Cytogenetically neither mosaicism nor cytogenetic abnormality were found among any of the parents. Mosaicism can not excluded completely, particularly in the gonadal tissues of the parents. Accordingly, if we refer to an assumed genetic factor and considering it as a single recessive gene, one would expect multiplex families to be more prevalent especially in highly inbred population like the Kuwaiti population. Similar conclusions were made by Basaran et al (1992). The authors recorded 20 cases of Down syndrome in sibs out of 1598 making a prevalence rate of 12.5/1000 patients with Down syndrome. These findings together with our findings do not support the contribution of an autosomal recessive genes to the etiology of nondisjunction, especially in highly inbred population. Such a mechanism has not been assumed for other trisomies and it is unlikely that aneuploidy genes would preferentially affect chromosome 21.

Nondisjunction could be possibly attributed to genetic, environmental or combined factors. Theoretically genes predisposing to increased non-disjunction can be classified in several different ways: a) Gene(s) producing non-disjunction of a specific chromosome (e.g. chr.21) b) Gene(s) that can predispose to non-disjunction of different autosome /sex chromosomes in the same individual, or in sibs, due to, parental and/or post zygotic or post-systic non-disjunction "heteroaneuploidy" (Ex: 48, XX, or XY, +21, +18; 48, XXY, +21 46, X, -X, +21). The occurrence of "heteroaneuploidy" would not prove the existance of predisposition gene(s). Such outcome resulting from parental mosaicism has been demonstrated in some families with >2 trisomy 21 sibs. Familial "heteroaneuploidy" is very rare. However, the occurrence of aneuploidy for different chromosomes is better evidence for genetic predisposition although environmental factors could also be invoked as a possible cause. Aminocentesis and livebirth data provide little evidence for a strong "heteroaneuploidy effect" although a weak effect cannot be excluded. Studies in abortions are suggestive of genetic mosaicism in heteroaneuploidy (Nuzzo, et al, 1975).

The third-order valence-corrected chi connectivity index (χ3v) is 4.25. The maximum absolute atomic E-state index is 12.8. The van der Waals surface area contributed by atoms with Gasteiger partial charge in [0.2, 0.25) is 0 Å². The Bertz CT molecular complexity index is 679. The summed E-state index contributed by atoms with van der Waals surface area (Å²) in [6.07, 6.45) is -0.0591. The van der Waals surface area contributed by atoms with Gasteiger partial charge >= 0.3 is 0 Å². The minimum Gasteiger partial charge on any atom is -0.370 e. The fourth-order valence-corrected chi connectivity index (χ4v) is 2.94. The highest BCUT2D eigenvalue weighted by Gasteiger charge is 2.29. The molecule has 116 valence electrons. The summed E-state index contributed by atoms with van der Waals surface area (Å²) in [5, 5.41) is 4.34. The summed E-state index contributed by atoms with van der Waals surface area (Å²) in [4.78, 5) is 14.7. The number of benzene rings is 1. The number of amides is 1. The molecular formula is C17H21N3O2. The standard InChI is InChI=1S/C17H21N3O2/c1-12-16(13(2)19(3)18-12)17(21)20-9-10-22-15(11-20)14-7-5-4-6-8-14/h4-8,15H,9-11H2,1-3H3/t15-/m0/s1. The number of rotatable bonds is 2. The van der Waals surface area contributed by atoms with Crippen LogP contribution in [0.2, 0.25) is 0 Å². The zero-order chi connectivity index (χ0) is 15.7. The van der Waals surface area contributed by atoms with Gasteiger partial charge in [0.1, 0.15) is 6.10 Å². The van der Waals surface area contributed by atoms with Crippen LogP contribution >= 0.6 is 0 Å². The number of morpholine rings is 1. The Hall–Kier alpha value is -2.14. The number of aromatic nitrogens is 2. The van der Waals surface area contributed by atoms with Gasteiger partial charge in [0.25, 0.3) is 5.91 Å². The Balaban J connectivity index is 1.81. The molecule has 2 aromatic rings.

In conclusion, nondisjunction could be possibly attributed to genetic, environmental or combined factors. Unfortunately, the mechanism of any genetic factor is yet to be revealed. The single gene hypothesis is not yet accepted and even if accepted it must be limited to very specific situations. A hidden low-grade mosaicism in one of the parents blood or gonodal mosaicism may be an underlying cause which are not excluded in this report. Further investigations of all families including cytogenetic, FISH and DNA studies will be arranged in the near future. The present report strongly supports that, a subgroup of Down syndrome families are at increased risk of recurrence due to chance alone.


Dr. K K Naguib, P.o. Box No. 2900, Salmiah 22029, KUWAIT.


A photograph of a child with Down syndrome

Stay up to date with everything we are doing to improve education for children with Down syndrome.

Join our mailing list today.